I am not going to apologize for the fact that I read quite a bit of chick lit over vacation.  I stated in my first post that I am not a book snob, and I enjoy a good work of fiction that doesn’t require deep thought.  Hester Browne’s Little Lady Agency Series is technically Brit Chick Lit, but it was very entertaining, and I liked Melissa Romney-Jones, her main character.    So far, there are three books in the series.  The series is about Melissa Romney-Jones, a woman from a dysfunctional yet somewhat aristocratic family who has few marketable skills but who has a talent for managing and organizing.  Melissa is curvy and sweet but has low self-esteem thanks to her family and after being laid off from yet another job, stumbles upon the idea to open a business that caters to helping organize and manage men’s lives.  She’ll send flowers to mothers and girlfriends.  She’ll help the men change their style of dress and counsel them on hygiene matters.  And she does this dressed as Honey, a no-nonsense blonde who wears tight 50s retro clothes and exhibits retro, proper behavior.  It sounds…sketchy…and that’s sort of a running joke and misconception throughout the series, but I promise you that this is not a series about an escort or high-priced hooker.  The three books are as follows:

  1. The Little Lady Agency (in which we meet Melissa and she establishes her agency)
  2. Little Lady, Big Apple (in which Melissa visits her boyfriend in NYC and ponders whether his career is more legitimate than hers)
  3. The Little Lady Agency and the Prince (in which Melissa helps a friend of the family back in London, ponders a move to Paris (!) and makes some hard decisions)

As I said above, I really liked these books.  I liked that the heroine was curvy.  She wasn’t necessarily overweight…this isn’t a novel about a heavy girl makes good.  She has a real body and her curves are presented as attractive and desirable.  Sure, Melissa was concerned about her weight, but what woman isn’t?  I like that it wasn’t a huge deal unlike the whole Renee Zellweger-Bridget Jones debacle (for the record, if anyone bothered to read the damn book, Bridget wasn’t fat either; she was just a normal, healthy woman who wished she were a bit thinner.  Not the big fucking deal the movie made it out to be.  Humph).  I guess I really identified with Melissa:  crazy family, less-than-stick thin, wondering whether you have any skills and where you fit in, worrying about keeping your identity when you are in a relationship and wondering if there is another “you” that you could put on like a suit of armor who handled every situation brilliantly and always had a snappy comeback.  I’ve been there; haven’t we all?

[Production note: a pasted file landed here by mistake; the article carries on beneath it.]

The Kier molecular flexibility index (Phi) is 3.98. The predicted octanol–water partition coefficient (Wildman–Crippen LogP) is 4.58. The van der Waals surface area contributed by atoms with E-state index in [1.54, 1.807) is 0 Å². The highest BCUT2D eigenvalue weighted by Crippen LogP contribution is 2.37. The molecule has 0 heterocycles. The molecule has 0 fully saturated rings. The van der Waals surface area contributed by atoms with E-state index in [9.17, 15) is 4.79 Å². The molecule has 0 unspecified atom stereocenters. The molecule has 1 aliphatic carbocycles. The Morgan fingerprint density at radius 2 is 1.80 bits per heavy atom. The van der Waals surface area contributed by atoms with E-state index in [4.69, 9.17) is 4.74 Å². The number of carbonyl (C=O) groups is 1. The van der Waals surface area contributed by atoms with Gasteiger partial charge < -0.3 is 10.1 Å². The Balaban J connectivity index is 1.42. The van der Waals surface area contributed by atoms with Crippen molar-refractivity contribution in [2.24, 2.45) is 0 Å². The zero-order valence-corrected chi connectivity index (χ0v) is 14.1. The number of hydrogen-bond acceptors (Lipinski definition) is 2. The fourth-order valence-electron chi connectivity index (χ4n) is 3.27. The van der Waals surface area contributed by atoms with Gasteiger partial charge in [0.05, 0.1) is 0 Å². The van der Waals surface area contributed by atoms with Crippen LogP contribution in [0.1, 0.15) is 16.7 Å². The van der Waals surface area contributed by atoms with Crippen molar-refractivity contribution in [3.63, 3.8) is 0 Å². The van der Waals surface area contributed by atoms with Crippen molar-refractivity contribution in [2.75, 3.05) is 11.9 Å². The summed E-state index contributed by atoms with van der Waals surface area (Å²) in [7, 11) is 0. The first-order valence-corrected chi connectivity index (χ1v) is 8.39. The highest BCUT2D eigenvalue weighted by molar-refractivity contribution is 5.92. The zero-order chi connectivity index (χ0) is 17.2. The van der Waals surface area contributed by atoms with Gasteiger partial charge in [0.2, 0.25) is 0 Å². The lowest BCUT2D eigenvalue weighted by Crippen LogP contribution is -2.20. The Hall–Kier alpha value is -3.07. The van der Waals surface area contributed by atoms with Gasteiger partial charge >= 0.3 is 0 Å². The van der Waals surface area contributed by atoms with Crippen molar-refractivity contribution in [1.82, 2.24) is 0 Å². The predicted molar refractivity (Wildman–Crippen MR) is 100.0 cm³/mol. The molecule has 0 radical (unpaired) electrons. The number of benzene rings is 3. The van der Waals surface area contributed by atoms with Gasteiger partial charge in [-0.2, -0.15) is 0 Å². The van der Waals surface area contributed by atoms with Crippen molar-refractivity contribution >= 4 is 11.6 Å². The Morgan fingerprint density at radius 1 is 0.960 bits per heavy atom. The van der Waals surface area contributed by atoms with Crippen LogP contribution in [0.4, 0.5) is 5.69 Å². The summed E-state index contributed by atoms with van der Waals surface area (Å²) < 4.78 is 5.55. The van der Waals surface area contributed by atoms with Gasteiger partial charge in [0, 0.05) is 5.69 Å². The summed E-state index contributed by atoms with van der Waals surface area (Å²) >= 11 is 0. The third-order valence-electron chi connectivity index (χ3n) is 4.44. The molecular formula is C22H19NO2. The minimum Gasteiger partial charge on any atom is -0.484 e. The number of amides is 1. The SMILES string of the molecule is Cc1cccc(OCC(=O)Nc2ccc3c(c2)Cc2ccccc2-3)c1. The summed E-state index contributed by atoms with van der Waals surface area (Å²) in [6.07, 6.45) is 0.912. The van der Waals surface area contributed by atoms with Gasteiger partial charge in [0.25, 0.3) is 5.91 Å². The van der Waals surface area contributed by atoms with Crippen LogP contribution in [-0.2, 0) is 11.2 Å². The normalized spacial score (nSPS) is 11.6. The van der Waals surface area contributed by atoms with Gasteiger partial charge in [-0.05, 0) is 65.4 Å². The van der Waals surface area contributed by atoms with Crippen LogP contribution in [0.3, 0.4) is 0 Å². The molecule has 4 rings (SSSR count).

Browne is a smart writer, and Melissa and her situations seem real.  I think that this series has a lot more depth than your average chick lit book.  Sometimes I am frustrated with chick lit because the women are too glamorous or have outrageous jobs with which I can’t identify (not that I exactly know what it’s like to run an agency but I can comprehend that more than I could working in Hollywood or working on a magazine) or even worse, the women are almost too flawed or screwed up for me to identify with them.  Melissa and her friends seem like people I know without trying too hard to be “just like everyone you know.”

Sure, there were parts of the series that dragged.  I wished Melissa had a bit more spine sometimes, and I don’t understand why both Browne’s series and Kinsella’s Shopaholic series had to take the heroines to NYC (where everything is on the line!!); is it some British rite of passage?  The second book in the series was my least favorite.  But overall, the series is an enjoyable, quick, meaty, guilt-free read.  I hope that Browne plans to continue the series.


Remember Me? Maybe

July 29, 2008

Remember Me? by Sophie Kinsella kicked off my vacation reading, and I was pleasantly surprised by it.  It’s about Lexi Smart, who the first chapter establishes as a someone who is not having a very good life.  Her career is going nowhere, and she just missed out on receiving a bonus by a few days.  She has appearance issues, including being slightly overweight and having horrid teeth.  Her boyfriend is a loser (literally called “Loser Dave”) who treats her like crap.  To top it all off, her father just died and she is facing his funeral the next day.

Next thing we know, Lexi wakes up in the hospital a few years later with amnesia and instead of her sad life, her new life is positively glamorous:  gorgeous face and body, great clothes, trappings of wealth and a gorgeous husband.  The problem is that she can’t remember any of it.  Even worse, her last memory is of the less-fab, doormat Lexi; somehow in the intervening years, Lexi has become a, well, bitch.  The rest of the book deals with Lexi’s attempt to reconcile the life she has with the life she remembers and figure out how she has changed so dramatically.

This was a pretty good book.  I liked it better than Kinsella’s Shopaholic series, which always ended well, but Becky frustrated me throughout (show some restraint and do some basic math!).  It was interesting how Kinsella ended the first chapter of Remember Me? with a bump on the head that ultimately was a red herring for the rest of the book.  Sure, sometimes Lexi seemed a little too obtuse and unable to understand how much she had changed in the last 4 years, but she was likeable.  There was a depth to this novel that some of Kinsella’s previous ones have lacked and some surprisingly poignant moments.  And some hysterical ones as well (two words:  Mont Blanc).  I really felt sorry for Lexi and how out of control she felt as she tried to put the pieces of a life she can’t remember back together. 

And it’s Brit Chick Lit!  How can you go wrong?

Also Recommended: 

  • the Shopaholic series (if you can get past Becky’s too-often financial idiocy)
  • the Little Lady Agency series (Browne):  more to come in subsequent posts